You can drift far from your intended line of narrative when you are floating on a sea of effortless word-processing. The screen isn't going to tell you that you have wandered down a lane to nowhere. Reading your work back to yourself on-screen might not tell you. On paper, you'll be experiencing your story as a reader, not a writer, and suddenly that wander away from the story is there in all its embarrassing glory. Time to cut, re-write, get it back on line.
Paper allows you to put segments of the novel side by side. Your story will have developments, turning points. Working with your printed version, you can sharpen these, structure them to work better not only in themselves, but also with each other, and at the same time you can remove garbage (always good!).
Let's say your character is confronted with challenges and temptations throughout the story and you want to show why he makes the choices he does. Pull out all those 'he makes a choice' passages from your stack of paper. Physically put them side by side: on your kitchen table, on the floor, wherever you can line them up and see them in one glance. You have challenge one, choice one, challenge two, choice two, and so on. Do they build up in seriousness or tension, the stakes a little higher from one to the next? Are they consistent with each other? Or do some merely repeat, with a slight variation, the one before, that is, has the plot stopped moving forward? Is your character's personality consistent throughout? Is the length of time between one choice and the other too much, i.e. is there filler or boring stuff or garbage between choice one and choice two? Can something be cut? Does more need to be added?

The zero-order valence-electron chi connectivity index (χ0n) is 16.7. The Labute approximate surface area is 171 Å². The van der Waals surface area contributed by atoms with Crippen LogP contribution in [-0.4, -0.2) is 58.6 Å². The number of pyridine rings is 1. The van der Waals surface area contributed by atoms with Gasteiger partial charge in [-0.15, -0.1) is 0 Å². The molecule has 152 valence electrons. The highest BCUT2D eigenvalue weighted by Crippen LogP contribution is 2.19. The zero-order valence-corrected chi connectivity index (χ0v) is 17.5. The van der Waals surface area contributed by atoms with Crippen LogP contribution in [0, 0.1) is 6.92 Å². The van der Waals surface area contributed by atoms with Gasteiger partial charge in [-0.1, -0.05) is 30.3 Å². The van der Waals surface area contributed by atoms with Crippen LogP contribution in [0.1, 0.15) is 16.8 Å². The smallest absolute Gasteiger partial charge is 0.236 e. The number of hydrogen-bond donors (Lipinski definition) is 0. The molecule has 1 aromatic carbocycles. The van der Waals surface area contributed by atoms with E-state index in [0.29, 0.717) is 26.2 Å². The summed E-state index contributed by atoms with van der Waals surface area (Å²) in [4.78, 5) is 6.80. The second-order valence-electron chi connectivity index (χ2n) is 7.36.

It's when you put related or linked scenes together that you clearly see where the chain of motive weakens, where something isn't consistent. Thanks to paper, you've seen this flaw and can correct it.
Reading your story on paper gives you the physical knowledge of what the eventual book will be like to read. As a reader, you experience a book in a certain way. Readers pick up details in ways the writer never imagined. If you don't spot a gaffe, they will. If you don't sense a longeur, they'll be yawning through it. If you haven't made an obvious connection, they'll wonder why. On paper, it will be you spotting the gaffe, you being bored by the longeur, and luckily you, before publication, identifying the connections and adjusting the relevant scenes to build them in.
Once you've gone through your printed-out manuscript in the standard submission format (double-spaced), print it out again, single-spaced. This gives you close to the page density of the final printed book, and other problems suddenly become visible. Two events or pieces of dialogue that were two or three pages apart might now be at the top and bottom of one page, and the closer juxtaposition might reveal a repetition or a clash or some other infelicity. Surprisingly, it reveals boring bits better than a double-spaced print-out. It gives you yet another chance to hone, shape, and improve.
Paper isn't the only way to spot and cure your story's deficiencies, but it's a powerful tool to jog you into changing your approach and your perception. It allows you, even forces you, to re-think of your story, because it takes you out of your comfort zone. Working on your paper version in another room from where you usually write, or even going to another building, can also get you into a new mind-set where you are less indulgent about your baby. A new setting makes the words feel new, feel less 'my special thing' and more 'a book', and that can reveal a lot.
Paper can jump-start inspiration. It can shorten the work of re-writing by bringing issues to your attention. And it gives you that wonderful feeling that your story is real, that your words are alive, that they are on their way to their home 'out there', beyond your little, enclosed screen. Even if your book is published strictly as an e-book, using paper as part of your rewriting will make it a better book. Yes, trees have died, but it will have been a worthy sacrifice to art.
Copyright Caro Clarke - www.caroclarke.com